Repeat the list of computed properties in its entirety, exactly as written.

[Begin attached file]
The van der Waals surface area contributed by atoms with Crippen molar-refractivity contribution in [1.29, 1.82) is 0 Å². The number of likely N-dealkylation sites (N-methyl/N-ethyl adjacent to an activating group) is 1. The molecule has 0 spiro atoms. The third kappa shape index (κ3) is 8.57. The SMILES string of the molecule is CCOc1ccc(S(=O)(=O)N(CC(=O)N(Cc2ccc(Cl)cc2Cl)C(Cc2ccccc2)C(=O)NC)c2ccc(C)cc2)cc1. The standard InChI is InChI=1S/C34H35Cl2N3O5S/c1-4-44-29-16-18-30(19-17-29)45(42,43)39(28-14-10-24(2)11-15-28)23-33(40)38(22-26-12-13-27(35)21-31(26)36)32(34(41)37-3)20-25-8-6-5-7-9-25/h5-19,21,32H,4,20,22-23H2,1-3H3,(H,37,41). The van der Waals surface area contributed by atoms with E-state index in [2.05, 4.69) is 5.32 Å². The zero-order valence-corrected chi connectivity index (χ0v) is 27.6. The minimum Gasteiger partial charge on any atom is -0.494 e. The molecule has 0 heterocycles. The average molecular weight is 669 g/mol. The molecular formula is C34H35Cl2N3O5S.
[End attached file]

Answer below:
The van der Waals surface area contributed by atoms with Crippen molar-refractivity contribution in [1.29, 1.82) is 0 Å². The number of likely N-dealkylation sites (N-methyl/N-ethyl adjacent to an activating group) is 1. The molecule has 0 spiro atoms. The third kappa shape index (κ3) is 8.57. The SMILES string of the molecule is CCOc1ccc(S(=O)(=O)N(CC(=O)N(Cc2ccc(Cl)cc2Cl)C(Cc2ccccc2)C(=O)NC)c2ccc(C)cc2)cc1. The standard InChI is InChI=1S/C34H35Cl2N3O5S/c1-4-44-29-16-18-30(19-17-29)45(42,43)39(28-14-10-24(2)11-15-28)23-33(40)38(22-26-12-13-27(35)21-31(26)36)32(34(41)37-3)20-25-8-6-5-7-9-25/h5-19,21,32H,4,20,22-23H2,1-3H3,(H,37,41). The van der Waals surface area contributed by atoms with E-state index in [2.05, 4.69) is 5.32 Å². The zero-order valence-corrected chi connectivity index (χ0v) is 27.6. The minimum Gasteiger partial charge on any atom is -0.494 e. The molecule has 0 heterocycles. The average molecular weight is 669 g/mol. The molecular formula is C34H35Cl2N3O5S.